We will be explaining all of this and more very soon… keep your browser tuned to Scoring Notes :-)

        1. Ben

          Philip, from what I can see, there aren’t any ASCII glyphs in the new fonts at all. Adding the “Legacy Maestro” glyphs, in the same way that November2 does, would have been a much more compatible solution.

          1. Philip Rothman

            Hi Ben. Perhaps this would work in the short-term. On the other hand, it might make it more difficult and confusing for the user to work with other SMuFL-compliant fonts (which won’t have those legacy codepoints). If the file appears to be using SMuFL, but is really using the legacy codepoints, the user is no better off in the end.

            Let’s see if/what they come up with for a proper converter process that is set up for long-term viability and is workable with any SMuFl font, not just Maestro.

  4. Philip Rothman

    Thanks for the great questions so far. Please keep them coming. We’re planning on addressing all of these and more in our usual Scoring Notes review once Finale v27 is released, and also in next week’s podcast episode. Here’s what we know so far:

    Finale v27 is not yet a Universal 2 binary, but it is fully supported under Rosetta 2 on M1 Apple Silicon.

    MakeMusic has announced the list of bug fixes in 27.0. If it’s not on this list, it likely has not been addressed.

    A conversion routine from non-SmuFL to SMuFL files is planned for a future update, but not in 27.0.



    Thank you for an enlightening podcast. I’m a Finale nerd since 1994. In this podcast, no mention was made regarding the functionality of the Score Manager and any forthcoming improvements. I ask because I have moved away from Garritan and into 3rd-party VSTs. (Which probably makes me a “persona non grata”.) I have never expected Finale to embrace the DAW concept because I realize that is not Finale’s main focus.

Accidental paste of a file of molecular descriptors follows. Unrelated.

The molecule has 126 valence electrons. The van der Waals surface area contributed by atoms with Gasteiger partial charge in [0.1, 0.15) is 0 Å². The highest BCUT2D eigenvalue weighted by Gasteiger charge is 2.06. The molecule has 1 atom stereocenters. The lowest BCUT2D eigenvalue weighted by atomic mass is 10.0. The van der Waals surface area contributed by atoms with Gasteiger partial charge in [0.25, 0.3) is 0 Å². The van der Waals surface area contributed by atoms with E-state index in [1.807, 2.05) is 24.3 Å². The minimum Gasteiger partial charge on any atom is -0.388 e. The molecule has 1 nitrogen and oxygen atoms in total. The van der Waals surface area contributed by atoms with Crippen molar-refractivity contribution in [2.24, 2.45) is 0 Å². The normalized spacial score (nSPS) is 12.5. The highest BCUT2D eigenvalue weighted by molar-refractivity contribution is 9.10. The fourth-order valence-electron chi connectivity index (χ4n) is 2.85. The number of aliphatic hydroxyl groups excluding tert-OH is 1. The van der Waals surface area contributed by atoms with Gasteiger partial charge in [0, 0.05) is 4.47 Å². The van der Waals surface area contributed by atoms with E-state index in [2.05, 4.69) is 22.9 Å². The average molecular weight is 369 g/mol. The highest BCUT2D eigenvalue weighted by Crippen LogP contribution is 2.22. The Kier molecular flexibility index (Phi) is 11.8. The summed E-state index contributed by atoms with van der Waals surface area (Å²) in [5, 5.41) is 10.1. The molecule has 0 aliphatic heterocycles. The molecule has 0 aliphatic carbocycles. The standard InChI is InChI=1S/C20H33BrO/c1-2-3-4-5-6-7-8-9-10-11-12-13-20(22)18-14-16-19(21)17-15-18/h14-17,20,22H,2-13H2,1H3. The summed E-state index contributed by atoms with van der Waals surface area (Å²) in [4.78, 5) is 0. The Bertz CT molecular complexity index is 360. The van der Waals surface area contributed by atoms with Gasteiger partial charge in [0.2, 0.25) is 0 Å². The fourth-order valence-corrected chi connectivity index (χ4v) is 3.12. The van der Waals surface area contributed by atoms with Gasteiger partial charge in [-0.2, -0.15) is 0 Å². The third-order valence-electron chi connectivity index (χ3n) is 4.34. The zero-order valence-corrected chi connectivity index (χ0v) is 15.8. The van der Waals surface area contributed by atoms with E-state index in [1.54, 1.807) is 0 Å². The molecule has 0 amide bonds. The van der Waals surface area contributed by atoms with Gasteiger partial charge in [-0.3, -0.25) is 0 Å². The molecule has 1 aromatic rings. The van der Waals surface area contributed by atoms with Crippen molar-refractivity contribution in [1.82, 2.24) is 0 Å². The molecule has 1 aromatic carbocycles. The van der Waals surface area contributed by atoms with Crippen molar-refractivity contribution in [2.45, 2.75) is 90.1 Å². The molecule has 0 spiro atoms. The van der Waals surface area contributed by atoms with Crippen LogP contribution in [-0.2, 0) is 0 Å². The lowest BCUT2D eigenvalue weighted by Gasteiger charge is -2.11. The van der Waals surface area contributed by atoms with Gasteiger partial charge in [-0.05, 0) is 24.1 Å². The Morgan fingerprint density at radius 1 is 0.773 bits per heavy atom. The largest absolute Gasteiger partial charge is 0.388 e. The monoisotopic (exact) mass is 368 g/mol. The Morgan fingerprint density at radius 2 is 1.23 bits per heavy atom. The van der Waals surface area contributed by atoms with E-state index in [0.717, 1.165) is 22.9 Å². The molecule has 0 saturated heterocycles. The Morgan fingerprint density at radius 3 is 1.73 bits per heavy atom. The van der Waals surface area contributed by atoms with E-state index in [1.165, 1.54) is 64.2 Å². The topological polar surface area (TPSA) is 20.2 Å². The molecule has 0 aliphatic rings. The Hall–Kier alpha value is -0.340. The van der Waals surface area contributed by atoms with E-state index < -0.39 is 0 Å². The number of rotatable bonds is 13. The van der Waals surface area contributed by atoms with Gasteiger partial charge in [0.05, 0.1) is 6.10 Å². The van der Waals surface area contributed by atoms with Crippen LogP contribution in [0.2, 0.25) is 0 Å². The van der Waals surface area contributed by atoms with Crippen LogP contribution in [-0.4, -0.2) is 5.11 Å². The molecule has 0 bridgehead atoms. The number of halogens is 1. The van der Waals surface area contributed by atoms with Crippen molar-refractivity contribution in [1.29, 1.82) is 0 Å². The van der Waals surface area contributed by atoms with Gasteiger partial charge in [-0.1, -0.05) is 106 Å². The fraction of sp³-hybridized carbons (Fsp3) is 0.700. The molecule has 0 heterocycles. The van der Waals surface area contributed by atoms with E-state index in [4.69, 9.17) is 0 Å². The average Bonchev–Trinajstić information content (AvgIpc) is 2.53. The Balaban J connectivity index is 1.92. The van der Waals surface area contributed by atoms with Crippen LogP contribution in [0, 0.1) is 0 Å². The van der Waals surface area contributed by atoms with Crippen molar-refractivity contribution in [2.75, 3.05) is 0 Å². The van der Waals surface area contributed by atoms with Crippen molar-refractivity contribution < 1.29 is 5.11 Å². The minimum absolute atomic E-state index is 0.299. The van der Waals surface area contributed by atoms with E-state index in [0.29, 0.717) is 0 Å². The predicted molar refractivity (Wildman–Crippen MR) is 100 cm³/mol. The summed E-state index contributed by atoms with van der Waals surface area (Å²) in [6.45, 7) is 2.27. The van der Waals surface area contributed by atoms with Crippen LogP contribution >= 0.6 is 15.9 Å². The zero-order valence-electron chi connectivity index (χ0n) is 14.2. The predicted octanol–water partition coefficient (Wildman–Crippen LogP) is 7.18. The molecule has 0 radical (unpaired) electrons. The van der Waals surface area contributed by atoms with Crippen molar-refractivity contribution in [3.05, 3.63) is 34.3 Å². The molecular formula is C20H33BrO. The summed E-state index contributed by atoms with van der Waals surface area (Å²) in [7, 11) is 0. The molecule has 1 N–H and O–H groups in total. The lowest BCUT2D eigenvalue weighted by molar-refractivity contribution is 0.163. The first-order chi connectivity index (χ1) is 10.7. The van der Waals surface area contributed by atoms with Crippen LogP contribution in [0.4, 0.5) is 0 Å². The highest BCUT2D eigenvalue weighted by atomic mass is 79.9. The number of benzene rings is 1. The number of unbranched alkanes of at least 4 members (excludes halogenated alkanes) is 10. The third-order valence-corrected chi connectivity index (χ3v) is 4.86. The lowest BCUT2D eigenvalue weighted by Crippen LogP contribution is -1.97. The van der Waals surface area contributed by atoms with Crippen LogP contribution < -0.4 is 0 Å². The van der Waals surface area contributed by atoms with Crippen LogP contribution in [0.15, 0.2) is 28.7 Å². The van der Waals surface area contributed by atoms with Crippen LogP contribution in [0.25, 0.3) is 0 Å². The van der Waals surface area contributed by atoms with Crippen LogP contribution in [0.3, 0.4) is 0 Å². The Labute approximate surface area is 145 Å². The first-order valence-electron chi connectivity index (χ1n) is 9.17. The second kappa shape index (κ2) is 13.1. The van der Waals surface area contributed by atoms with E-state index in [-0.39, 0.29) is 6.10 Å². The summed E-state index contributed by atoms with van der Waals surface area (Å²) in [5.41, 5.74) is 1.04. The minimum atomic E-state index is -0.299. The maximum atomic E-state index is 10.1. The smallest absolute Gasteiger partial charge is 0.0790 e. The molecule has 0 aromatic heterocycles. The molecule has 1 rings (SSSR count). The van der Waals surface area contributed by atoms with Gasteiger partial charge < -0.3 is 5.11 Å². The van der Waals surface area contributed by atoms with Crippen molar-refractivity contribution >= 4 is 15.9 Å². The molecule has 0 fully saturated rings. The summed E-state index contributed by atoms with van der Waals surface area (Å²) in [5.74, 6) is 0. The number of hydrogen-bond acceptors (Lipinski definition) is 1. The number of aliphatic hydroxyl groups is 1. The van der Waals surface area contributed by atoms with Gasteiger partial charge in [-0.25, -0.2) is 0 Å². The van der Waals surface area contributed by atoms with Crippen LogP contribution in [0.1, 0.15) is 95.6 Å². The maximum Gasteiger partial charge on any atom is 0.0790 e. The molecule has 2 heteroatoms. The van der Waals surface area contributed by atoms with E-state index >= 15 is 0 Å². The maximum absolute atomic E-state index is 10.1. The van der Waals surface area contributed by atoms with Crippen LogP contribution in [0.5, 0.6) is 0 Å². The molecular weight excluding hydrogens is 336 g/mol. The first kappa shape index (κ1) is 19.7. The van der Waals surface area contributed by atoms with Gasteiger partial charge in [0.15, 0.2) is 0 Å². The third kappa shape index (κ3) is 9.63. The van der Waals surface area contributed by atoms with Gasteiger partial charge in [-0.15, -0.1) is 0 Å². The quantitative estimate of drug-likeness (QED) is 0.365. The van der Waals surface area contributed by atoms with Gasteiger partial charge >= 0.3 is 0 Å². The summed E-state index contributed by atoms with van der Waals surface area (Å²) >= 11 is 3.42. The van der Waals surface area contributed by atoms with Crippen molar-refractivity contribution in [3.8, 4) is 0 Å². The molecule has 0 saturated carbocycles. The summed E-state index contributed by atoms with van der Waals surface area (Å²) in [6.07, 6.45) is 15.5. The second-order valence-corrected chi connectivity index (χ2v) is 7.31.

I was curious to know if Finale’s back burner list of projects will ever address this. I am sure you realize that personalizations in the sound palettes used in Finale are a nice perk to those users who may not want or afford to move to full-fledged DAWs.

    That being said, Score Manager’s clunkiness surely needs to be addressed sooner than later.

    Thank you.


    1. Philip Rothman

      Hi Enrique. I have also been a Finale nerd since 1994. The Score Manager is largely unchanged in Finale v27. Some work was done on revising the instruments, and the percussion layouts are much improved, but the core functionality and design of the Score Manager is the same as v26.


        Thank you for quick reply, Philip. Much appreciated !


  6. Vladimir

    Honestly, SMuFL literally isn’t even that important when you have an application with such awful UI responsiveness. Fix the bugs, and then you wont’ have to sell it at half price to gank users into buying it only to realize it’s literally unusable on their system for real, productive work.